Dreadlocks-wearing film maker, Jeta Amata, parades a rich and noble pedigree. His grandfather (Ifoghale) was into acting. Likewise his father (Zack) and even two of his uncles (Fred and Ruke). Young but focused, he has directed some of the best films from this side of the world. From The Amazing Grace to Alexa Affair, Mary Slessor to Inale and Black Gold,  Jeta’s imprint can be seen all over them. At the Ikoyi, Lagos residence of the American Ambassador to Nigeria a while back, YES INTERNATIONAL! Magazine Publisher/Editor-in-Chief, AZUH ARINZE, got the Isoko, Delta State dude to share the story of his involvement with Nollywood. He also spoke on other issues which we know you will enjoy. Come with them…


What makes a good story?
A good story is a good story. Every other thing can come later. The technicalities don’t matter. That’s why Nollywood is amazing. They say we have bad quality, but we have good stories.


What makes a good director?
Someone who gives in to details. If you are watching TV and you see a fly on your big screen TV – and you can’t watch the TV, you want to go take the fly out, you will make a good director, because you give in to details. The tiny things that people don’t see, if you see them, you will make a good director.

How do you tell a good story?
One – it has to be real and it has to be relatable. People have to identify with it. Even if it’s an alien story, there has to be some human part of it that people can identify with. With Nollywood, when you watch a film, you will see and say oh, that person is like my brother, that person is like my sister, that person is like my cousin. Ah, no so my mama dey behave. That is what makes it good.


What do you like most about being a film maker

The fact that I can go in and find out why people are tick, why do people act the way they do. So, when I’m directing, when I’m doing role interpretation, it’s why would people frown when they frown, why would people smile when they smile. It’s exciting to always go into the minds of people and bring something out of there.


What don’t you like about being a film maker?
It’s always tricky to answer this question, but that is the truth. It’s the publicity, because I’m a very private person. But a lot of people don’t know that. You hardly see me outside. I’m always hidden somewhere. It’s things like this that bring me out. That’s the only part of being a film maker that I don’t like. I wish the things I do could stay more private and where I stay could be more private.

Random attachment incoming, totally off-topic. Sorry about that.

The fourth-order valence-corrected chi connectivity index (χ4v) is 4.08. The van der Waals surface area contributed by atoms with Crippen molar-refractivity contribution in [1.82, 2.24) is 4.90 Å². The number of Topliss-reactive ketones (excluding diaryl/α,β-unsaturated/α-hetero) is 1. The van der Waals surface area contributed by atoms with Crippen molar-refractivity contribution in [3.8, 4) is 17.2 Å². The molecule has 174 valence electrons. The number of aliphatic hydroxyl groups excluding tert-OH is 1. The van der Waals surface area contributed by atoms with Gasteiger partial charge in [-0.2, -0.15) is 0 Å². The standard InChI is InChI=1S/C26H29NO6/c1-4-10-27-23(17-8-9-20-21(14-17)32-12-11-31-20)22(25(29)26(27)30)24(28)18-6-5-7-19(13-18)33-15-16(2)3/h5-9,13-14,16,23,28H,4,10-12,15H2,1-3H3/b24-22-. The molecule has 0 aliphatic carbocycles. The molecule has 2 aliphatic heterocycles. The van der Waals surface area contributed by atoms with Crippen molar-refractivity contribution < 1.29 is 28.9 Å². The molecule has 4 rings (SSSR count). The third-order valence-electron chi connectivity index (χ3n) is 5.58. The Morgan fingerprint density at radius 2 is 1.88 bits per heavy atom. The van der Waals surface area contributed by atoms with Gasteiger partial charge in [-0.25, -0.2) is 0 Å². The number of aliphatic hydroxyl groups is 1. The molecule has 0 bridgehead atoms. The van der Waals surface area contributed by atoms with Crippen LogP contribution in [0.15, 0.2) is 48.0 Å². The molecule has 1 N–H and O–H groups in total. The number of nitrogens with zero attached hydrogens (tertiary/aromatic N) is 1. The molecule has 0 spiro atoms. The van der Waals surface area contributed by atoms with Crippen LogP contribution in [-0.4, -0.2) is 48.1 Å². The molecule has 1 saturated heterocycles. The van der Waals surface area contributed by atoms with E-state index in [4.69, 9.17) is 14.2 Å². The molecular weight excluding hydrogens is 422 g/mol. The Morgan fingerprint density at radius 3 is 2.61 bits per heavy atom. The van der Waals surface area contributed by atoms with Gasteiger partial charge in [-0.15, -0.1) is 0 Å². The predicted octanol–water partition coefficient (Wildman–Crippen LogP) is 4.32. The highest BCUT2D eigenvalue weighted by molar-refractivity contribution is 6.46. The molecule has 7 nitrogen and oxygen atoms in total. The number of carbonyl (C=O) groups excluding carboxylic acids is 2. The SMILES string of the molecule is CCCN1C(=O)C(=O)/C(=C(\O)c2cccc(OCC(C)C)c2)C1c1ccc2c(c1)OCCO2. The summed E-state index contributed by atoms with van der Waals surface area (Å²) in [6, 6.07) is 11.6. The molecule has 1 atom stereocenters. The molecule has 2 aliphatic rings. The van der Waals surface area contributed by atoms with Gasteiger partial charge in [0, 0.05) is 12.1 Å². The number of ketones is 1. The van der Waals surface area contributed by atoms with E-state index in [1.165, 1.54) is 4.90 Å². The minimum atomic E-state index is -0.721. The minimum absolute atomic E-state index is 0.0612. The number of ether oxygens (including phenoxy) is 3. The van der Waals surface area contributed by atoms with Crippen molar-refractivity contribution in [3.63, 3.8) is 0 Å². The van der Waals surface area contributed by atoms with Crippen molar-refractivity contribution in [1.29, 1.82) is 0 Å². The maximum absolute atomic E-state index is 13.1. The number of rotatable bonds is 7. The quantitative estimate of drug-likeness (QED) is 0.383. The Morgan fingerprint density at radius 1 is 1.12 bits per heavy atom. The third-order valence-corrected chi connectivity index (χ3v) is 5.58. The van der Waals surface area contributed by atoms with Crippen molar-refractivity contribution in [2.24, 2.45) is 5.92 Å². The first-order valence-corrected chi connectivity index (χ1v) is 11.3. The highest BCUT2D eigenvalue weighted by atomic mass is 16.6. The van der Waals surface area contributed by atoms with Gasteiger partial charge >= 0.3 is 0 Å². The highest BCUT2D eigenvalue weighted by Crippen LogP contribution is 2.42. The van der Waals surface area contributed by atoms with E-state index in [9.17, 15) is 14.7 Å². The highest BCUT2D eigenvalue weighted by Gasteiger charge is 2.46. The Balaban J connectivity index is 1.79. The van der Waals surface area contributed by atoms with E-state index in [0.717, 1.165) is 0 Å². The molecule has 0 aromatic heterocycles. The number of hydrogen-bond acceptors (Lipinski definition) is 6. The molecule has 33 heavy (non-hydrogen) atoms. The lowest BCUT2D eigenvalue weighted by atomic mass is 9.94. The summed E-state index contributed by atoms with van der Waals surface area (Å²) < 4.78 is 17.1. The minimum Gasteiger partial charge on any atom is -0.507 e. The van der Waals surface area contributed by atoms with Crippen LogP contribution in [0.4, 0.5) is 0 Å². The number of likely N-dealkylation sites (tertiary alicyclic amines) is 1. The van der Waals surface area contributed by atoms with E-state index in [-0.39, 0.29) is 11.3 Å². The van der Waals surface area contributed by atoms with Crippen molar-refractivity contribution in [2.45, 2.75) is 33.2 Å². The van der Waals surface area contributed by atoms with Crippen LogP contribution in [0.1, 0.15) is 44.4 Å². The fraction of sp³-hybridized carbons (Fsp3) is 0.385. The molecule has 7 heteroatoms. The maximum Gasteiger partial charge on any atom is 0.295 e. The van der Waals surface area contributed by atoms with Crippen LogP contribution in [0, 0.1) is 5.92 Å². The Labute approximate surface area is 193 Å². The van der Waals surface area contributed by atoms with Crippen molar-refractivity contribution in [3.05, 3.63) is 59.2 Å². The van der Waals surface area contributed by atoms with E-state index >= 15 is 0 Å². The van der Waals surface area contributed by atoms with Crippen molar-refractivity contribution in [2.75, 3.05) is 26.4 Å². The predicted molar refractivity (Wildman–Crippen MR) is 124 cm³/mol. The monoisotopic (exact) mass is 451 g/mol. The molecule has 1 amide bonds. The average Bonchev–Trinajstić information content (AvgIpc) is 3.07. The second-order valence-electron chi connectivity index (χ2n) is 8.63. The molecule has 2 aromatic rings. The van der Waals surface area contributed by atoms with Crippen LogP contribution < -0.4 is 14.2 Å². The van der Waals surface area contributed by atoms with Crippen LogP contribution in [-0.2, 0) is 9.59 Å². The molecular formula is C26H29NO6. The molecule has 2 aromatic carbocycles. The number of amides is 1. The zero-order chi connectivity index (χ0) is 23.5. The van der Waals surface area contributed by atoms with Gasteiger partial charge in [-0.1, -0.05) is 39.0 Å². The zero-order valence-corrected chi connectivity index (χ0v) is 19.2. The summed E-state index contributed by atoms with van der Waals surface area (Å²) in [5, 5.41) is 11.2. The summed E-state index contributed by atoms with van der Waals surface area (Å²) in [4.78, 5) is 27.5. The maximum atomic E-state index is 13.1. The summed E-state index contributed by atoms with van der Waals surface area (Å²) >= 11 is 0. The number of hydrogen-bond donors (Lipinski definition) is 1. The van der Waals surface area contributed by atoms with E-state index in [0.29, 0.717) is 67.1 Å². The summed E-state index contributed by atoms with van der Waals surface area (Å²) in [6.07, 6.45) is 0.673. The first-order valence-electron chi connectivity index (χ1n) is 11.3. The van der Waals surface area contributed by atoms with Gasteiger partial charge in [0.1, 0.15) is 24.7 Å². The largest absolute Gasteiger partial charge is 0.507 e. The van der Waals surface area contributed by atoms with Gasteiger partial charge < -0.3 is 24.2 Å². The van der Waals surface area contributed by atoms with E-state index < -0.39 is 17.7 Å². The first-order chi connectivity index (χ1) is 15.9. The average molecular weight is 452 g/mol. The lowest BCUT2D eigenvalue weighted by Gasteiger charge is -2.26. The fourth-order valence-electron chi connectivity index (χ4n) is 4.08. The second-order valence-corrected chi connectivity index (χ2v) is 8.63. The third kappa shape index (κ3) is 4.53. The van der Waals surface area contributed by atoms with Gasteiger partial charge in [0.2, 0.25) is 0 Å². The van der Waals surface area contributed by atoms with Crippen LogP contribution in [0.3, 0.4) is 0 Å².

What is the greatest thing that film making has done for you?
The greatest thing that film making has done for me is first of all, it provided a job for me. It did provide a job for me. You know how it was 20 years ago. It did provide a job for me; it did provide me with a means to give other people jobs. That’s it! Economically, it’s been good to me. It’s taken me across the shores of Nigeria and of course, every Nollywood person, our first visa was because of Nollywood. Either it was a visa to South Africa or London or New York or Los Angeles, it was Nollywood that did it for us. Nollywood carved who we are today. It made us not just famous, but gave us money in our pockets. We’ve had children being in Nollywood. We are proud of the fact that we’ve made something out of this. I am!

What has film making not done for you?
What has film making not done for me? Em…I would say what I want it to do for me in future is to make me reach more worlds than the worlds I’m reaching right now. So far, it has not done that for me. But you know I always wanted to be a lawyer and not a film maker. I love to delve into certain cases and find the truths in them and see how I can support them. But Nollywood has not turned me into a lawyer.


In your line of business, what is the best way to attain and sustain success?
The first one I would say is you need to have a bit of talent and you need to believe in yourself and the talent. Then, for some people, they see opportunities and they let the opportunities go by. So, when the opportunity passes by, you need to grab it. You can have all the talent in the world and all the know-how, but if the opportunity passes by you and you don’t grab it, it will never be yours. What I have done is most of the time that the opportunity has passed by, I’ve grabbed it. It’s not because I’m the most talented person in Nigeria. I’m not even the most talented film maker in Nigeria. I will tell you, there are loads of talents, loads of friends I have who are making amazing films. But I got a particular chance and I grabbed it and I saw another one and I grabbed it and one chance led me to another and another and another and that’s how it has catapulted for me.